Welcome to Kubernetes v1.16.2!


knrt10@gke-kubia-default-pool-b46381f1-zwko ~ $ sudo ifconfig eth0 down

When you shut down the network interface, the ssh session will stop responding, so you need to open up another terminal or hard-exit from the ssh session. In the new terminal you can list the nodes to see if Kubernetes has detected that the node is down. This takes a minute or so. Then, the node’s status is shown as NotReady:

GCE node info

If you list the pods now, you’ll still see the same three pods as before, because Kubernetes waits a while before rescheduling pods (in case the node is unreachable because of a temporary network glitch or because the Kubelet is restarting). If the node stays unreachable for several minutes, the status of the pods that were scheduled to that node changes to Unknown. At that point, the ReplicationController will immediately spin up a new pod. You can see this by listing the pods again:

GCE pod info

Looking at the age of the pods, you see that the kubia-dmdck pod is new. You again have three pod instances running, which means the ReplicationController has again done its job of bringing the actual state of the system to the desired state.

The same thing happens if a node fails (either breaks down or becomes unreachable). No immediate human intervention is necessary. The system heals itself automatically. To bring the node back, you need to reset it with the following command:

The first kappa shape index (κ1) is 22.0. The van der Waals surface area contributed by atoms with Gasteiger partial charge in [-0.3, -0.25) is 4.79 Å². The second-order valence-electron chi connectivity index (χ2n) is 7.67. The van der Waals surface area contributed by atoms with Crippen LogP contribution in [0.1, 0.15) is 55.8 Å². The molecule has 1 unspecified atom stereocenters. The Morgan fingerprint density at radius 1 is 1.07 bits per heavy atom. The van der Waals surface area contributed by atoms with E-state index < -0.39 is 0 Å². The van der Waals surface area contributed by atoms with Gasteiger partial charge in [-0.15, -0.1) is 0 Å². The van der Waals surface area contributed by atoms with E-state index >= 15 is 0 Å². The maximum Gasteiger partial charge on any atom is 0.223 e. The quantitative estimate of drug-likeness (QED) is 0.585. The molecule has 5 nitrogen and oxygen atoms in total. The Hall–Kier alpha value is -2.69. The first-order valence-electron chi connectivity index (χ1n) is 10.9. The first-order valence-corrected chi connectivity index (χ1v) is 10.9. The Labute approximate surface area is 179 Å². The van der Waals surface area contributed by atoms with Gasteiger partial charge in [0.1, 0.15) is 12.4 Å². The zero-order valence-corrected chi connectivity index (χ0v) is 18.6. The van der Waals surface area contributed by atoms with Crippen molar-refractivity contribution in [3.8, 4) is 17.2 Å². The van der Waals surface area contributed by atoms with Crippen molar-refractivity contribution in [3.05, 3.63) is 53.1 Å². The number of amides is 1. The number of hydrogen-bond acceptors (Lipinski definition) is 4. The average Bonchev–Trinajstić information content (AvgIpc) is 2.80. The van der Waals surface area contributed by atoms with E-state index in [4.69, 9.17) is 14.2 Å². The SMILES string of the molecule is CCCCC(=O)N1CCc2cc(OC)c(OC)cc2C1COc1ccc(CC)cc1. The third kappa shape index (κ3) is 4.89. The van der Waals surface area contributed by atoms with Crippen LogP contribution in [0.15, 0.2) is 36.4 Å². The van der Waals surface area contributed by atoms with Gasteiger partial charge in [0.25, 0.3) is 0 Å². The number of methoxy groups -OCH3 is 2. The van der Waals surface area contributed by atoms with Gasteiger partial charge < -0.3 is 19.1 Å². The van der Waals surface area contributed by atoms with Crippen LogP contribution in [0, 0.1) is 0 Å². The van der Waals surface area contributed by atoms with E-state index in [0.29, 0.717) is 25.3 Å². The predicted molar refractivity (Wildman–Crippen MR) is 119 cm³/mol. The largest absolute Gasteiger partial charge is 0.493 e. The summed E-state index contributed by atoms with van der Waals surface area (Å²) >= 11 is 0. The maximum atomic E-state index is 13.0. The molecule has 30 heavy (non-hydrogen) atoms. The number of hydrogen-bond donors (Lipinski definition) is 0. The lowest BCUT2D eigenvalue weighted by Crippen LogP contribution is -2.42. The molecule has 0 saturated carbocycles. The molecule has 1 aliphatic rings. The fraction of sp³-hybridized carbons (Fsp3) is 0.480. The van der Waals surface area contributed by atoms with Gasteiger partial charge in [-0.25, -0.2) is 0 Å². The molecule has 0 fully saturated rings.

gcloud compute instances reset gke-kubia-default-pool-b46381f1-zwko

When the node boots up again, its status should return to Ready, and the pod whose status was Unknown will be deleted.

Moving pods in and out of the scope of a ReplicationController

Pods created by a ReplicationController aren’t tied to the ReplicationController in any way. At any moment, a ReplicationController manages pods that match its label selector. By changing a pod’s labels, it can be removed from or added to the scope of a ReplicationController. It can even be moved from one ReplicationController to another.

TIP:- Although a pod isn’t tied to a ReplicationController, the pod does reference it in the metadata.ownerReferences field, which you can use to easily find which ReplicationController a pod belongs to.

If you change a pod’s labels so they no longer match a ReplicationController’s label selector, the pod becomes like any other manually created pod. It’s no longer managed by anything. If the node running the pod fails, the pod is obviously not rescheduled. But keep in mind that when you changed the pod’s labels, the replication controller noticed one pod was missing and spun up a new pod to replace it.

kubectl label po kubia-dmdck app=kubia2 --overwrite

The --overwrite argument is necessary; otherwise kubectl will only print out a warning and won’t change the label, to prevent you from inadvertently changing an existing label’s value when your intent is to add a new one. There, you now have four pods altogether: one that isn’t managed by your ReplicationController and three that are. Among them is the newly created pod.

RC pod relabelling

Removing a pod from the scope of a ReplicationController by changing its labels

ReplicationController spins up pod kubia-2qneh to bring the number back up to three. Pod kubia-dmdck is now completely independent and will keep running until you delete it manually (you can do that now, because you don’t need it anymore).